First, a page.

There isn’t much to a smartphone screen cover. I mean, you basically put a piece of something – plastic, glass, crushed-up diamond – on top of the glass that came with your phone in the hopes that instead of scratching it, you scratch the removable, much more easily replaceable other.
In fact, screen protectors have become so commoditized, so ubiqutious, that they now come bundled with almost every case you buy. It’s almost like case manufacturers are saying, “Oh you want to protect that most important part of the device, too? Sure, I guess we’ll help you out with that.”
Like most people, until recently I thought there were two types of screen protectors, plastic and glass, the former being more malleable but prone to scratching, the latter being slightly more expensive but with better longevity. And while at a high level that is true, there are varying degrees of quality within those classes. And in Phantom Glass, I believe I have found the best of the best.
What it is
Phantom Glass, from a Toronto-based company of the same name, attempts to address the main quibble most people have with protectors these days: they aren’t very sturdy. Phantom Glass, which comes in a variety of colours and designs for a number of smartphones (here tested on the iPhone 6, the reasons for which I’ll shortly explain), but at its core the product attempts to address a number of faults in many screen protectors, even those made with tempered glass.
The company uses the same Gorilla Glass substrate as the cover found on most modern smartphones, similarly doused with oleophobic coating to protect against fingerprints. This isn’t some cheap coating that will wear off, either: I’ve been using the Phantom Glass for months now, and oil wipes off just as easily as it did when I installed it. It also features, according to the company, “perfect clarify,” that actually minimizes reflectiveness of the screen, and “silicone nano-adhesion” that not only dries, with no bubbles, in 30 seconds, but also fills gaps on your display’s actual glass. I can’t speak to the latter, since I haven’t been able to microscopically confirm this, but the two former points are true: using Phantom Glass is exactly like using your regular touch display; and within 10 minutes the glass was completely devoid of bubbles or residue.
That glass is housed, so to speak, in a bezel that mimics the front of your phone. While that may be distracting, especially if you pair it with a colour unlike your phone’s front, it spreads the impact of the glass to which it is attached, making it easier to install and maintain. The result is that users can add flair through additional colours while protecting their phone’s front at the same time.
The other reason for the bezel is to make the glass more amenable to cases, since Phantom Glass needs to merely mimic the front of the smartphone. For devices like the iPhone 6, where the display dives convex towards the aluminum casing, this allows the glass to furnish itself properly, preventing a phenomenon that happens all too often with tempered glass covers: they lose adhesion around the edges.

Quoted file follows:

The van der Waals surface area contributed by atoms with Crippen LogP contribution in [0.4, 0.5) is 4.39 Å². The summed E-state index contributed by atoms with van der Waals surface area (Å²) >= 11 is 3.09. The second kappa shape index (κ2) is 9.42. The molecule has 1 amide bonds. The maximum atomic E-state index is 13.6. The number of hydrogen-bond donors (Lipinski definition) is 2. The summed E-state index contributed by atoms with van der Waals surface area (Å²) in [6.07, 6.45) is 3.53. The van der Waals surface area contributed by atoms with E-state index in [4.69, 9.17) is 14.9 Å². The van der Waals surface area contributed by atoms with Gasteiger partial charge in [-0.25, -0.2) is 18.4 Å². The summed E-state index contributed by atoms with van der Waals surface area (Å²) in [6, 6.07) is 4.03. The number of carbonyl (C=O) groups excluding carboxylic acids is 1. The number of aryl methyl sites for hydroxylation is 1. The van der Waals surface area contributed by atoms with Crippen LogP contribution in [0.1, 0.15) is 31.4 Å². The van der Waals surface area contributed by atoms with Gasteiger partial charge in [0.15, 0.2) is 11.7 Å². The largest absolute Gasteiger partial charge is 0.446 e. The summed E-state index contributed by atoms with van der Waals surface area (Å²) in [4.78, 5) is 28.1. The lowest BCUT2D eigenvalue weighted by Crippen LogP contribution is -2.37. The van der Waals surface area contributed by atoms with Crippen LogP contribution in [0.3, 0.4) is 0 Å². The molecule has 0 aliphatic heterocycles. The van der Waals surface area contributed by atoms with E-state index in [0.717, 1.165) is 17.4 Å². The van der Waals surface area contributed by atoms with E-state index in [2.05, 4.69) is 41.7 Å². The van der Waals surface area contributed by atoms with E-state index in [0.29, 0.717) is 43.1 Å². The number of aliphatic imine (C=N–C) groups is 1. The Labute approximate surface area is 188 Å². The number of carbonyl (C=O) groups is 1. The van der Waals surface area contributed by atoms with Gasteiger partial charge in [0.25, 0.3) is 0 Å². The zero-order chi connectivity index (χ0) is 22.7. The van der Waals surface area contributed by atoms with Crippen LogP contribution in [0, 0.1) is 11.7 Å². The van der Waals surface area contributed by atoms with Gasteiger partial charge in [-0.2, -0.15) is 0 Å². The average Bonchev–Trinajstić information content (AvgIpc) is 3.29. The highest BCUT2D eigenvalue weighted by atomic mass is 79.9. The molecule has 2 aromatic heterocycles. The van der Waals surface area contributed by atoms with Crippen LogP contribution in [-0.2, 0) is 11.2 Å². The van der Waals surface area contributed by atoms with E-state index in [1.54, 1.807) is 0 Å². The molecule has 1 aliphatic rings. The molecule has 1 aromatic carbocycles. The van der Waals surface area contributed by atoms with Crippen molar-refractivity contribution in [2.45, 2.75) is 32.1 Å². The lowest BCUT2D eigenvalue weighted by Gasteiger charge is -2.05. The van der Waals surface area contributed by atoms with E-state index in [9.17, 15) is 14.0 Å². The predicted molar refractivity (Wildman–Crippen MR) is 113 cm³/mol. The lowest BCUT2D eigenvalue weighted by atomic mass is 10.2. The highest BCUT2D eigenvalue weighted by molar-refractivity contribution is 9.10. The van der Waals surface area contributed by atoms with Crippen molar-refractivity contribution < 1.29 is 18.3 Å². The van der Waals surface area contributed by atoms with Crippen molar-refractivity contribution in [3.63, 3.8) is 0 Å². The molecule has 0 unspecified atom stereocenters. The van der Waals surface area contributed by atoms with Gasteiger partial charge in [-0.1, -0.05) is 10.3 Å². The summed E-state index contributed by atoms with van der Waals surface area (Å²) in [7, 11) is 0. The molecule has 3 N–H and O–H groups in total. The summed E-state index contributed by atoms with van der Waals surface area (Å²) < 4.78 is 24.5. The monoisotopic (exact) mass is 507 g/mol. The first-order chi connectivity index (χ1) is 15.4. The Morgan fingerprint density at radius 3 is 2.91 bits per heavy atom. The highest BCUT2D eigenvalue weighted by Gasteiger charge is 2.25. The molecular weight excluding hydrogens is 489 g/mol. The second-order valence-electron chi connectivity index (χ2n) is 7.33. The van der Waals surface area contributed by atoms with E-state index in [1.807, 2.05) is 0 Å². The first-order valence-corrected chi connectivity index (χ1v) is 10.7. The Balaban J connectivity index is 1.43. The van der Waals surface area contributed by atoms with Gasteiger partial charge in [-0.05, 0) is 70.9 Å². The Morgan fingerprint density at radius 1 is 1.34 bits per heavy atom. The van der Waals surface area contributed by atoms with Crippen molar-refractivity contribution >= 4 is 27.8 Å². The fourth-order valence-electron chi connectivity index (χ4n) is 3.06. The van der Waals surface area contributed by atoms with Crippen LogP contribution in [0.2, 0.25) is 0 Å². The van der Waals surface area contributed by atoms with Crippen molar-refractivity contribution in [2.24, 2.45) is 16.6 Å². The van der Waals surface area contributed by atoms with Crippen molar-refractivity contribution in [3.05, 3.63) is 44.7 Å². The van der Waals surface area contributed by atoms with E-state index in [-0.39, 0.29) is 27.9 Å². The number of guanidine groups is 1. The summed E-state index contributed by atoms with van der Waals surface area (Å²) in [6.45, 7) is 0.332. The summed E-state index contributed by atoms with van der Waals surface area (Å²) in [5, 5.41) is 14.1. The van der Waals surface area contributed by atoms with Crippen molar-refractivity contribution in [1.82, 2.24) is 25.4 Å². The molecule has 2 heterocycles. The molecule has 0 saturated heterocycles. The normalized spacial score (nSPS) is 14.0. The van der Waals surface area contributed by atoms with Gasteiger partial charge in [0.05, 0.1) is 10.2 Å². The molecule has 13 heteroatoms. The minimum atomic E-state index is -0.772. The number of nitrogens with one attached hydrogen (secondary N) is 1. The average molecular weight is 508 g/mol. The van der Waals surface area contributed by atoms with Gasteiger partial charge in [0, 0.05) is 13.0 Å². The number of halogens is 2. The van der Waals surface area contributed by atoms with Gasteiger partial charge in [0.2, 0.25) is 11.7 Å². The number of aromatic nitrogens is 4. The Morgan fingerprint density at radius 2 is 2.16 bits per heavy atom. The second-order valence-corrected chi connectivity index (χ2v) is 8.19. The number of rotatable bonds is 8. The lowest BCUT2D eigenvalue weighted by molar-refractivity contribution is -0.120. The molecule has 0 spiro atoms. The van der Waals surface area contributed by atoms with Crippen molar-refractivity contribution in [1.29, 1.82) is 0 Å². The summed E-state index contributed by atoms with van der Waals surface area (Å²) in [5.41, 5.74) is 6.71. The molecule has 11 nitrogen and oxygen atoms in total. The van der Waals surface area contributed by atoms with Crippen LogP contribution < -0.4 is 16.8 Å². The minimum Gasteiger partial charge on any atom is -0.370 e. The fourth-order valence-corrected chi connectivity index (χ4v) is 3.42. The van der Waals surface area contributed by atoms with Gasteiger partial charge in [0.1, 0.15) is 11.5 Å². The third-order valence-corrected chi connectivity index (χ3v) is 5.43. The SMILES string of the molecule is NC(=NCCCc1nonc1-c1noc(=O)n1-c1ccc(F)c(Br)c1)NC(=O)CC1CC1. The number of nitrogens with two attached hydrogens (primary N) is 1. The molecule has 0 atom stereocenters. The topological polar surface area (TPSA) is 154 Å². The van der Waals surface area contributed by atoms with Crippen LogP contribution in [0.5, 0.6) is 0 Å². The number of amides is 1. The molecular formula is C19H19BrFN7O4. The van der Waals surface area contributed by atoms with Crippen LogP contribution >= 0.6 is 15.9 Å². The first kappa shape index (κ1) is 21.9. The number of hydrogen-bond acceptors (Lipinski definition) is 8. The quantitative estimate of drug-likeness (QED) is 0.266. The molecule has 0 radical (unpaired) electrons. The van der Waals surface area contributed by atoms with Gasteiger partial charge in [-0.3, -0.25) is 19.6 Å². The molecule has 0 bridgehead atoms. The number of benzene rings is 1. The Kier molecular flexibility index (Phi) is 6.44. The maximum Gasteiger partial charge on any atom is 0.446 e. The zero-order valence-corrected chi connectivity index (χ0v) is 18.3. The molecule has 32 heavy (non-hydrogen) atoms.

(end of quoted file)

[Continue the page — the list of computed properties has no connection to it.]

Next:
The cover isn’t particularly complicated to install, but alignment, an issue with most protectors, is the key differentiator here.
Phantom Glass comes with a specialized applicator that, once your screen is cleaned, sits over the device, centring it as the adhesive does its magic. The box has clear instructions and an alcohol swab that doubles as a nice face cleaner when you’re done (note: do not do this).
Despite the guide, each time after installing the case on a number of iPhone 6 and 6 Plus units, the glass was not aligned with the home button, forcing me to remove and manually reposition it.
It wasn’t off by much, but glass is not the most malleable of materials, so I had to remove the entire piece, largely defeating the guide’s purpose. Thankfully, reapplication did not cause any bubbles, but I’d advise you to be extremely careful when positioning the guide and removing it once the adhesive has taken hold.
What’s it like
Using a phone with a tempered glass screen protector, which raises the touch point significantly, takes a bit of getting used to, but it’s well worth the trouble. Phantom Glass doesn’t cost much more than the average tempered glass protector — $34.99 CAD for the regular version, and $39.99 CAD for the edge-to-edge model — but it’s well worth the investment.
In addition to Apple products, Phantom Glass makes tempered glass protectors for Samsung, HTC, Sony, BlackBerry, LG, Microsoft, Motorola and OnePlus devices.
Daniel has been writing about technology since 2010 and tinkering with it since before Radiohead was a band. He's an avid dog lover, owning Irish Wolfhounds since childhood, and loves to cook, read and play competitive dodgeball.